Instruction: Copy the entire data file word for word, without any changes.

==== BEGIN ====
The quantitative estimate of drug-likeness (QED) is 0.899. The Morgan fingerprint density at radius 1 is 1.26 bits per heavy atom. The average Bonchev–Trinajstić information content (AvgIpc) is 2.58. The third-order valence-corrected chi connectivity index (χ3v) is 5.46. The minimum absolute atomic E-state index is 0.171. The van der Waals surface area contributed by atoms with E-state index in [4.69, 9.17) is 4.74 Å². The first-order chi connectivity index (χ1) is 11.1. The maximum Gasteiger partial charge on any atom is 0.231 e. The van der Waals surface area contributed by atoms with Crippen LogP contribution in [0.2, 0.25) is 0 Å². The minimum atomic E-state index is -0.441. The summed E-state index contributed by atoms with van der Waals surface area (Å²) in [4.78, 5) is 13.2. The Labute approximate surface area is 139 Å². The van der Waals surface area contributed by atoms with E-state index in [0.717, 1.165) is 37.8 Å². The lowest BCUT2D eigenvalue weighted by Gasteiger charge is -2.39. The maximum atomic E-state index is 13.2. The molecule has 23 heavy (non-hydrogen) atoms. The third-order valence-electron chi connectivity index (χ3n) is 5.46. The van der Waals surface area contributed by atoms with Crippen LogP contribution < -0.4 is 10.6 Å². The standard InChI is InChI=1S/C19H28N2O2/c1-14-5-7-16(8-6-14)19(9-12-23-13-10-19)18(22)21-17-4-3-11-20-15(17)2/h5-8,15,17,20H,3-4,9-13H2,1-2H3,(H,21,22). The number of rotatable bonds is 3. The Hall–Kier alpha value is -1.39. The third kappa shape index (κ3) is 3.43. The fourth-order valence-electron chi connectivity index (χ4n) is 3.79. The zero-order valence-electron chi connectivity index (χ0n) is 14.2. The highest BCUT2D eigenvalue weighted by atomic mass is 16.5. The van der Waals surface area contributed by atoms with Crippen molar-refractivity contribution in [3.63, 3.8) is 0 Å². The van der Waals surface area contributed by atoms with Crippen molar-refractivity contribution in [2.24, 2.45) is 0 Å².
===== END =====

The quantitative estimate of drug-likeness (QED) is 0.899. The Morgan fingerprint density at radius 1 is 1.26 bits per heavy atom. The average Bonchev–Trinajstić information content (AvgIpc) is 2.58. The third-order valence-corrected chi connectivity index (χ3v) is 5.46. The minimum absolute atomic E-state index is 0.171. The van der Waals surface area contributed by atoms with E-state index in [4.69, 9.17) is 4.74 Å². The first-order chi connectivity index (χ1) is 11.1. The maximum Gasteiger partial charge on any atom is 0.231 e. The van der Waals surface area contributed by atoms with Crippen LogP contribution in [0.2, 0.25) is 0 Å². The minimum atomic E-state index is -0.441. The summed E-state index contributed by atoms with van der Waals surface area (Å²) in [4.78, 5) is 13.2. The Labute approximate surface area is 139 Å². The van der Waals surface area contributed by atoms with E-state index in [0.717, 1.165) is 37.8 Å². The lowest BCUT2D eigenvalue weighted by Gasteiger charge is -2.39. The maximum atomic E-state index is 13.2. The molecule has 23 heavy (non-hydrogen) atoms. The third-order valence-electron chi connectivity index (χ3n) is 5.46. The van der Waals surface area contributed by atoms with Crippen LogP contribution < -0.4 is 10.6 Å². The standard InChI is InChI=1S/C19H28N2O2/c1-14-5-7-16(8-6-14)19(9-12-23-13-10-19)18(22)21-17-4-3-11-20-15(17)2/h5-8,15,17,20H,3-4,9-13H2,1-2H3,(H,21,22). The number of rotatable bonds is 3. The Hall–Kier alpha value is -1.39. The third kappa shape index (κ3) is 3.43. The fourth-order valence-electron chi connectivity index (χ4n) is 3.79. The zero-order valence-electron chi connectivity index (χ0n) is 14.2. The highest BCUT2D eigenvalue weighted by atomic mass is 16.5. The van der Waals surface area contributed by atoms with Crippen molar-refractivity contribution in [3.63, 3.8) is 0 Å². The van der Waals surface area contributed by atoms with Crippen molar-refractivity contribution in [2.24, 2.45) is 0 Å².